Detailed answer: This question must be answered from the point of view of BH curve or hysteresis. For one cycle of operation, the area of BH curve signifies the hysteresis loss in the concerned magnetic material for that cycle. Now for very high frequency operation there is more number of cycles in a second. Now the hysteresis loss becomes very high.

Hence, the core which is used in power transformers of 50Hz, if used for 100kHz of operation the hysteresis loss becomes 2000 times more. To address this issue ferrite core is used which has very small area of hysteresis. In the below image the black one is the ferrite core and the blue is the silicon-steel.

Hence you can easily understand that ferrite will have very low loss compared to silicon still in high frequency.

Moreover, they have a very high resistance so they can inherently reduce eddy current losses without resorting to lamination. In addition, being a very brittle material, lamination of ferrite is very impractical. It will break if it drops from your hand. (I have broken a few accidentally!)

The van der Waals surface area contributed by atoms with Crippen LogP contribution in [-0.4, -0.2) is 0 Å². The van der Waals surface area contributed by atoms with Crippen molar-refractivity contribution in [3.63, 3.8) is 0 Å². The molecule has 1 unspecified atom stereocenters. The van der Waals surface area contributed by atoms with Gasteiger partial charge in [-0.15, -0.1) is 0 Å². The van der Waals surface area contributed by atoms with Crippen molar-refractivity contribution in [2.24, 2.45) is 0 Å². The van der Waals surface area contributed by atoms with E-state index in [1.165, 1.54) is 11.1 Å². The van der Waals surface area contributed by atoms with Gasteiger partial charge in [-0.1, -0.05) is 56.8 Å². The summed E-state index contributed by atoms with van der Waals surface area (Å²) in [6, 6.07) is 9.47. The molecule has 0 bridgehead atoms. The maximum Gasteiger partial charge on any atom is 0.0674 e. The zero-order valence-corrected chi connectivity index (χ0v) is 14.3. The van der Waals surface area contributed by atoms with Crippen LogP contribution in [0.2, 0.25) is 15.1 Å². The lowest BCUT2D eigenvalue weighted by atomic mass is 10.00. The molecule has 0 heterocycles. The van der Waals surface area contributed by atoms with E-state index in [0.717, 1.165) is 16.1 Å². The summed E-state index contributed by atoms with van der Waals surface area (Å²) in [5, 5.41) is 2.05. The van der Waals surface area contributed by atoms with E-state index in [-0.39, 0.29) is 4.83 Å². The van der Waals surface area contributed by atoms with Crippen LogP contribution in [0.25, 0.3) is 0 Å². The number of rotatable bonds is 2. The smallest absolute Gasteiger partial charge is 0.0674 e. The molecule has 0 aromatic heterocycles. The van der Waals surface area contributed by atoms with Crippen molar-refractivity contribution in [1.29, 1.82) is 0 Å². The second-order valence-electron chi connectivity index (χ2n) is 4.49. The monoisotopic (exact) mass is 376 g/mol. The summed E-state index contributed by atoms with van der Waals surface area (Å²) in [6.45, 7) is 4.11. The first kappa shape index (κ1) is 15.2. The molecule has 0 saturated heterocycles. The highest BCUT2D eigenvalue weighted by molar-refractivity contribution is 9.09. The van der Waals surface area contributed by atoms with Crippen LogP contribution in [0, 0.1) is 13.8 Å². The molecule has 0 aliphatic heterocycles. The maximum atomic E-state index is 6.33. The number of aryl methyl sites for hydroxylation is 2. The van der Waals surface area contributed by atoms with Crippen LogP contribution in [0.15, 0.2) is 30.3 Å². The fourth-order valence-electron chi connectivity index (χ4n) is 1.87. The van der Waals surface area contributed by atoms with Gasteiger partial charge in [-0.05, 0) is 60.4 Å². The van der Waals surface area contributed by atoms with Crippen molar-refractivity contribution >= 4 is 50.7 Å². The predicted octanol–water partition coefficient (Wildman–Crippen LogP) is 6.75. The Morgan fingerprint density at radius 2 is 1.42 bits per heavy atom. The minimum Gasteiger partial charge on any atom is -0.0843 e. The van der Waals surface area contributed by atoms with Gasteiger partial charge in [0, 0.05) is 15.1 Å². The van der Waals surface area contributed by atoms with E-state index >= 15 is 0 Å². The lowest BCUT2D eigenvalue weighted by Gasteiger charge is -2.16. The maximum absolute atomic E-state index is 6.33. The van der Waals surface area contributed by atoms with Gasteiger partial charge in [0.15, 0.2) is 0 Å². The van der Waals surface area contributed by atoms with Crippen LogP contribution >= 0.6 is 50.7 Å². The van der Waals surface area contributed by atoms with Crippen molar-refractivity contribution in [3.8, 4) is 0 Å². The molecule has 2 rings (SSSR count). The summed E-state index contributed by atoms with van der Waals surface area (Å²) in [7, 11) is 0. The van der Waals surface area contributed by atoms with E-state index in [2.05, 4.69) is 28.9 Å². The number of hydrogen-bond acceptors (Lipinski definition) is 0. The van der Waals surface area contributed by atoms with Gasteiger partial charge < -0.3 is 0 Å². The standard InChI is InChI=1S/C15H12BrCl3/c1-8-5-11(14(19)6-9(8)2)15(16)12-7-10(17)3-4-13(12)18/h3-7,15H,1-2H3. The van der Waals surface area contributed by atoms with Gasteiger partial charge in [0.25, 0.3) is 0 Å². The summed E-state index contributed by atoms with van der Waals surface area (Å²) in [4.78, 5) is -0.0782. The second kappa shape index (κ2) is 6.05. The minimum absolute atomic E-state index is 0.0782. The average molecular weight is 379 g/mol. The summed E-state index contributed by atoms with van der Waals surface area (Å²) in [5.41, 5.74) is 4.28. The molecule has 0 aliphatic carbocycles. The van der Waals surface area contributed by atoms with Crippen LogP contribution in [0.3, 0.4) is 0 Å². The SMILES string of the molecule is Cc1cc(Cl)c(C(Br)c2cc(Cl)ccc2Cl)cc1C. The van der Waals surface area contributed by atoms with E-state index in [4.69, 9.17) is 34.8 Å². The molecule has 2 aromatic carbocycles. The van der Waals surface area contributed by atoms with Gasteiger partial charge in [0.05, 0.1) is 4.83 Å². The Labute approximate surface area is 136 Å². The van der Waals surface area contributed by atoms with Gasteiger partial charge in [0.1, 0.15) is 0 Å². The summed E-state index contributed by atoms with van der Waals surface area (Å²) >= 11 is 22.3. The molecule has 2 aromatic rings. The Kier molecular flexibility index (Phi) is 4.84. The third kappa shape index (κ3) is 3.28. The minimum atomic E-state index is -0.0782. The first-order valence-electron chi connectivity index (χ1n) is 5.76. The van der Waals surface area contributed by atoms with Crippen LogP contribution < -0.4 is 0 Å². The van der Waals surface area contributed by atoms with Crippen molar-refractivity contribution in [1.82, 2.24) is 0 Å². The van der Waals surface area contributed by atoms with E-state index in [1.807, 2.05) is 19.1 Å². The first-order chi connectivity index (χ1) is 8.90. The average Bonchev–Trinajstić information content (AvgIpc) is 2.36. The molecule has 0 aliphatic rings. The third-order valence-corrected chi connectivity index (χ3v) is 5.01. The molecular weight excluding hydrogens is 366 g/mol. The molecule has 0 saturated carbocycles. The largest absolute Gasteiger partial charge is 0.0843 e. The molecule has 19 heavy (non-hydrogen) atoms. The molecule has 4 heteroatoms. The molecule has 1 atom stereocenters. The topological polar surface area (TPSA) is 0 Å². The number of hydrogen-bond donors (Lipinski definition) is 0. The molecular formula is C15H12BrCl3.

In spite of all the advantages, Ferrite cannot be used in low frequency because, Ferrite is a ‘hard magnetic material’ while silicon steel is a ‘soft magnetic material’. What do I mean by hard magnetic material can be understood in simple terms like ‘the ability to go in saturation’. If you see the image, the blue curve can go deep in saturation than the black. Now all low frequency machines are designed for a bit of saturation. If in these machines, a hard material is used it will draw crazy amount of current every time the machine goes to a little saturation which is inevitable by its design. Moreover, the size issue, cost and brittleness are other hindering problems.